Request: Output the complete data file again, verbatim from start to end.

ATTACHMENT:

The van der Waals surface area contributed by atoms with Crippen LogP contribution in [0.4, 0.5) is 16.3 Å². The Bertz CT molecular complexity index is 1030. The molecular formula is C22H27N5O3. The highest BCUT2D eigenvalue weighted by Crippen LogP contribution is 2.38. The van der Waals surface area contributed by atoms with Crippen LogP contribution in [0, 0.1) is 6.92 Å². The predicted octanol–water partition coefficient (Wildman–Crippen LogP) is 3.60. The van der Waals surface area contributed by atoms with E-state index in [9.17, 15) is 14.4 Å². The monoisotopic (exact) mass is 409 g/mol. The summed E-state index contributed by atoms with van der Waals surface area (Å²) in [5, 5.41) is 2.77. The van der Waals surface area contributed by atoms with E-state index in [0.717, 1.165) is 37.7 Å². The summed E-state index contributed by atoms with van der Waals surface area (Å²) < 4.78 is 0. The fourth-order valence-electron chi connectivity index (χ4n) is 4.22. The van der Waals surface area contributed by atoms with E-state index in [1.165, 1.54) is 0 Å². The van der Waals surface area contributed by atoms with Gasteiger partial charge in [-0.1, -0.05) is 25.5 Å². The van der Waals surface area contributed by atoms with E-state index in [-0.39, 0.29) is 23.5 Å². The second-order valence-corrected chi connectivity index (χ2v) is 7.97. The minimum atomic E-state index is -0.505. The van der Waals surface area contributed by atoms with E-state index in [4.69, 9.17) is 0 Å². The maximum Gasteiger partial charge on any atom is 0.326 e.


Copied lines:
The van der Waals surface area contributed by atoms with Crippen LogP contribution in [0.4, 0.5) is 16.3 Å². The Bertz CT molecular complexity index is 1030. The molecular formula is C22H27N5O3. The highest BCUT2D eigenvalue weighted by Crippen LogP contribution is 2.38. The van der Waals surface area contributed by atoms with Crippen LogP contribution in [0, 0.1) is 6.92 Å². The predicted octanol–water partition coefficient (Wildman–Crippen LogP) is 3.60. The van der Waals surface area contributed by atoms with E-state index in [9.17, 15) is 14.4 Å². The monoisotopic (exact) mass is 409 g/mol. The summed E-state index contributed by atoms with van der Waals surface area (Å²) in [5, 5.41) is 2.77. The van der Waals surface area contributed by atoms with E-state index in [0.717, 1.165) is 37.7 Å². The summed E-state index contributed by atoms with van der Waals surface area (Å²) < 4.78 is 0. The fourth-order valence-electron chi connectivity index (χ4n) is 4.22. The van der Waals surface area contributed by atoms with E-state index in [1.165, 1.54) is 0 Å². The van der Waals surface area contributed by atoms with Gasteiger partial charge in [-0.1, -0.05) is 25.5 Å². The van der Waals surface area contributed by atoms with E-state index in [-0.39, 0.29) is 23.5 Å². The second-order valence-corrected chi connectivity index (χ2v) is 7.97. The minimum atomic E-state index is -0.505. The van der Waals surface area contributed by atoms with E-state index in [4.69, 9.17) is 0 Å². The maximum Gasteiger partial charge on any atom is 0.326 e.